There is another aspect that could add weight to the multipolar paradigm in the case of India. According to British economist and political observer Martin Jacques,1 if the existing trends were to hold, the percentage of global GDP will resolutely shift to Asian countries, presenting the following picture.

India, in accordance to this forecast, will be the second most important economy in world by GDP next to China and ahead of the US and Europe. Together with China, it would gives us total dominance in the world economy; 53% (India China) against 28% (US EU). It would tilt the balance of the world economy to the East.

The picture does not reveal other important factors. For example, natural resources are mostly concentrated in Russia and the Middle East. The relatively small economic and demographic potential of Russia, along with the relatively low level of economic development of Islamic countries, represents the other layer in favour of the Eurasian economy. It adds to the importance of Russia and the Islamic countries in economic cooperation.


The place of high technologies in the main structure of the economy will certainly grow. In this field China has already made giant strides, investing huge amounts of money in AI research and other high-end fields. Russia has done the same though mostly in the armaments industry, which has been the Russian way of modernization. But in this realm, Indian specialists are highly appreciated worldwide. Multipolarity will thus create new opportunity to start a new age in high technologies, where the new centres too will undermine western leadership in this domain. Eurasia could turn into a primary economic mover of the world, with India representing one of the most important poles becoming an important decision maker.

Such changes will certainly affect other continents – Africa and Latin America where direct relations with Eurasia could open new opportunities as is already the case with Chinese-African and Russian-African relations and a further involvement of both Eurasian poles in Latin American countries. India can join this group too, projecting its economic ties in more coherent and effective ways.


The multipolar project and its Eurasian implementation in political practice puts in question not only western leadership but the universality of western (modern) world vision as well. That world vision was once the axis of colonial politics and continues, in some manner, to shape non-western countries. It is no more old ‘white racism’ but a new implicit hierarchy based on certain criteria: (i) developed (real human); (ii) semi-developed (weak human); and (iii) non-developed (subhuman) societies. Hence a three-world theory: civilized (fully democratic liberal) countries – first world; semi-periphery (partly democratic) countries, ‘barbarians’ – second world; periphery (archaic) countries, ‘savages’ – third world.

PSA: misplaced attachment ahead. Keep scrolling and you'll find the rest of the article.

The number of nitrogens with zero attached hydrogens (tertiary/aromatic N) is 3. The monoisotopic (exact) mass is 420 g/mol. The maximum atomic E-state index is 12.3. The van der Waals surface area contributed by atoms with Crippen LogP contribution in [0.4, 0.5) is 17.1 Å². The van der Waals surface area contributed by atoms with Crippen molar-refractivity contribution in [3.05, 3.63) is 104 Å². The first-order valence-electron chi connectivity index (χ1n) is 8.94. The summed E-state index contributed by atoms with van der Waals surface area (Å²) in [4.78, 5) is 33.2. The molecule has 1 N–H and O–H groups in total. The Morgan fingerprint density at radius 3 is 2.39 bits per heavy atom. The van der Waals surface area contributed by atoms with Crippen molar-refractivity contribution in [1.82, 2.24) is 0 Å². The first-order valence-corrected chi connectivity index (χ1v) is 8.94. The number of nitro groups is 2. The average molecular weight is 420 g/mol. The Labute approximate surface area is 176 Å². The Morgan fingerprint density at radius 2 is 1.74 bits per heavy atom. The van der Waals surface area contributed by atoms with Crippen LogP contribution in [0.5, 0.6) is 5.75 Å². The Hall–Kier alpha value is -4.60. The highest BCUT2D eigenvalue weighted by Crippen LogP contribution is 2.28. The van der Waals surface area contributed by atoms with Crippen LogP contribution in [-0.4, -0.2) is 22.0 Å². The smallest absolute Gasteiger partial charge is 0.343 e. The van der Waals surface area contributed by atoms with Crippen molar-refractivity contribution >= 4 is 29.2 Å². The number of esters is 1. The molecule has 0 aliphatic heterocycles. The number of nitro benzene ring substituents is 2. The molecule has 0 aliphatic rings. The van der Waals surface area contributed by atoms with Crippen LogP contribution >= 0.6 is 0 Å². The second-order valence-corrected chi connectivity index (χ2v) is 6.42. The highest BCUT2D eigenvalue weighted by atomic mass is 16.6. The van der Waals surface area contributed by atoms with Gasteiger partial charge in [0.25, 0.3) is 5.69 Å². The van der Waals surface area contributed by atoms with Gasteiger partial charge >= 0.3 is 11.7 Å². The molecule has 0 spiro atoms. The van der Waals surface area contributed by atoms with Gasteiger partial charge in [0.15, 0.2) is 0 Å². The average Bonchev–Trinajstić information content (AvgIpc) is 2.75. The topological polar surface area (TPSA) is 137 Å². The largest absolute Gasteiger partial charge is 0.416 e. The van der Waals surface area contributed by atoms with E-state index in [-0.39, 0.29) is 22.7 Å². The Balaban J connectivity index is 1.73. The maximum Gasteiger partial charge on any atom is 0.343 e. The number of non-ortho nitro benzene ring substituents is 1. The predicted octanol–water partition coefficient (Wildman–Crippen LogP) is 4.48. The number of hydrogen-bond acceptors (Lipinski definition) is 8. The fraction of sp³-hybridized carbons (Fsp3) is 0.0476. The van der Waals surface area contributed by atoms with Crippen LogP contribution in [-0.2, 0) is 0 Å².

The first world is equated with the West. The second world includes Russia, China and other members of multipolar clubs challenging western hegemony (so demonization of Putin’s Russia and partly Xi’s China in the classical tradition of British imperialism). The third world represents other zones where the first world competes with the second one. This picture reflects the classical Eurocentric concept. The first world is considered a universal destiny; barbarians are dangerous because of their partial and incoherent acceptance of western agencies and methods, using them against the West itself; the third is a zone of the ongoing civilizing process led by the West and directed to universal standards – market economy, liberal democracy, equalitarianism, individualism, secularism, materialism, progressivism and gender politics (a new feature). We continue to deal with the same colonial attitudes based on the certainty that the western system of values remain the only progressive and acceptable one.


However, multipolarity tries to subvert this certainty and attempts to go beyond the modern western paradigm. It adds to the geopolitical fight an ideological dimension, but this time in a totally new bipolar era. It is no longer communism against capitalism but instead universalists (West) against pluralists. It marks a new turn of decolonization – but this time around the direction is a decolonization of minds. The idea is not only to compete with the West by using the same methods, tools and similar strategies like the West itself, but against it in order to increase their sovereignty. It is a tactical and spontaneous phase. Eurasia must think deeply about the identity of its multiple civilizations – Chinese, Russian, Islamic, Buddhist and so on. So deep decolonization is possible only if we look beyond the ‘colonial mentality’ that silently agrees with western ‘universality’. The West is a part, not the whole, and its values, ideas and concepts reflect the historical experience of one part of humanity pretending to replace the totality.